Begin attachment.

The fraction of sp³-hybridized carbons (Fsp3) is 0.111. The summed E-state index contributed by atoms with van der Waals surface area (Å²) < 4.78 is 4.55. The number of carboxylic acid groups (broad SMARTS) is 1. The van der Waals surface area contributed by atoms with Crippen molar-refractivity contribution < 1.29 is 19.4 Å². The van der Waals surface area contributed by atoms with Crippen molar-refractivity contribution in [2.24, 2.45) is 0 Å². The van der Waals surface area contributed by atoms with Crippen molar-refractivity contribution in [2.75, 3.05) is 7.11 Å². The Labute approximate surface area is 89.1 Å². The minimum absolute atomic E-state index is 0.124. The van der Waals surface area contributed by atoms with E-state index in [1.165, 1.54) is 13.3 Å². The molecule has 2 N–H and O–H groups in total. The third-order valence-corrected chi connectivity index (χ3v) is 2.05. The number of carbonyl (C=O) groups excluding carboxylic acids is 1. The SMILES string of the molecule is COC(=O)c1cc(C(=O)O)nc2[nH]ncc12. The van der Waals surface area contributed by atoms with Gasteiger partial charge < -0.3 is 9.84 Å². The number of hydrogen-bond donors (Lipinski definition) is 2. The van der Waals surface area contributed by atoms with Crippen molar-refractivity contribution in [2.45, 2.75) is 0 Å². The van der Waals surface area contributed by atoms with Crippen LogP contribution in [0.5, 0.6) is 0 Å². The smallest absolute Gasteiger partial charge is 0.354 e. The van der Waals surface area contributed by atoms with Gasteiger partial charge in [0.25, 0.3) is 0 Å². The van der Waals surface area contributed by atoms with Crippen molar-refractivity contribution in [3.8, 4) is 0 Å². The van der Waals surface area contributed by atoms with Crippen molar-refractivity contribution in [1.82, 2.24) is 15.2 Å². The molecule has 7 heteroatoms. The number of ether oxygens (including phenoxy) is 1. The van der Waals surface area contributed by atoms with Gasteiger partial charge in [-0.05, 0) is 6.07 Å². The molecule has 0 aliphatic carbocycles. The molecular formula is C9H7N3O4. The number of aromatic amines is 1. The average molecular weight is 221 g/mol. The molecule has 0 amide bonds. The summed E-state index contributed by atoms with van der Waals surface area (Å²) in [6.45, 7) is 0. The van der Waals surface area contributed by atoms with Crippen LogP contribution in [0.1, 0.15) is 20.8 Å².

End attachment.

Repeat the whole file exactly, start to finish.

The fraction of sp³-hybridized carbons (Fsp3) is 0.111. The summed E-state index contributed by atoms with van der Waals surface area (Å²) < 4.78 is 4.55. The number of carboxylic acid groups (broad SMARTS) is 1. The van der Waals surface area contributed by atoms with Crippen molar-refractivity contribution < 1.29 is 19.4 Å². The van der Waals surface area contributed by atoms with Crippen molar-refractivity contribution in [2.24, 2.45) is 0 Å². The van der Waals surface area contributed by atoms with Crippen molar-refractivity contribution in [2.75, 3.05) is 7.11 Å². The Labute approximate surface area is 89.1 Å². The minimum absolute atomic E-state index is 0.124. The van der Waals surface area contributed by atoms with E-state index in [1.165, 1.54) is 13.3 Å². The molecule has 2 N–H and O–H groups in total. The third-order valence-corrected chi connectivity index (χ3v) is 2.05. The number of carbonyl (C=O) groups excluding carboxylic acids is 1. The SMILES string of the molecule is COC(=O)c1cc(C(=O)O)nc2[nH]ncc12. The van der Waals surface area contributed by atoms with Gasteiger partial charge < -0.3 is 9.84 Å². The number of hydrogen-bond donors (Lipinski definition) is 2. The van der Waals surface area contributed by atoms with Crippen molar-refractivity contribution in [2.45, 2.75) is 0 Å². The van der Waals surface area contributed by atoms with Crippen LogP contribution in [0.5, 0.6) is 0 Å². The smallest absolute Gasteiger partial charge is 0.354 e. The van der Waals surface area contributed by atoms with Gasteiger partial charge in [0.25, 0.3) is 0 Å². The van der Waals surface area contributed by atoms with Crippen molar-refractivity contribution in [3.8, 4) is 0 Å². The van der Waals surface area contributed by atoms with Crippen molar-refractivity contribution in [1.82, 2.24) is 15.2 Å². The molecule has 7 heteroatoms. The number of ether oxygens (including phenoxy) is 1. The van der Waals surface area contributed by atoms with Gasteiger partial charge in [-0.05, 0) is 6.07 Å². The molecule has 0 aliphatic carbocycles. The molecular formula is C9H7N3O4. The number of aromatic amines is 1. The average molecular weight is 221 g/mol. The molecule has 0 amide bonds. The summed E-state index contributed by atoms with van der Waals surface area (Å²) in [6.45, 7) is 0. The van der Waals surface area contributed by atoms with Crippen LogP contribution in [0.1, 0.15) is 20.8 Å².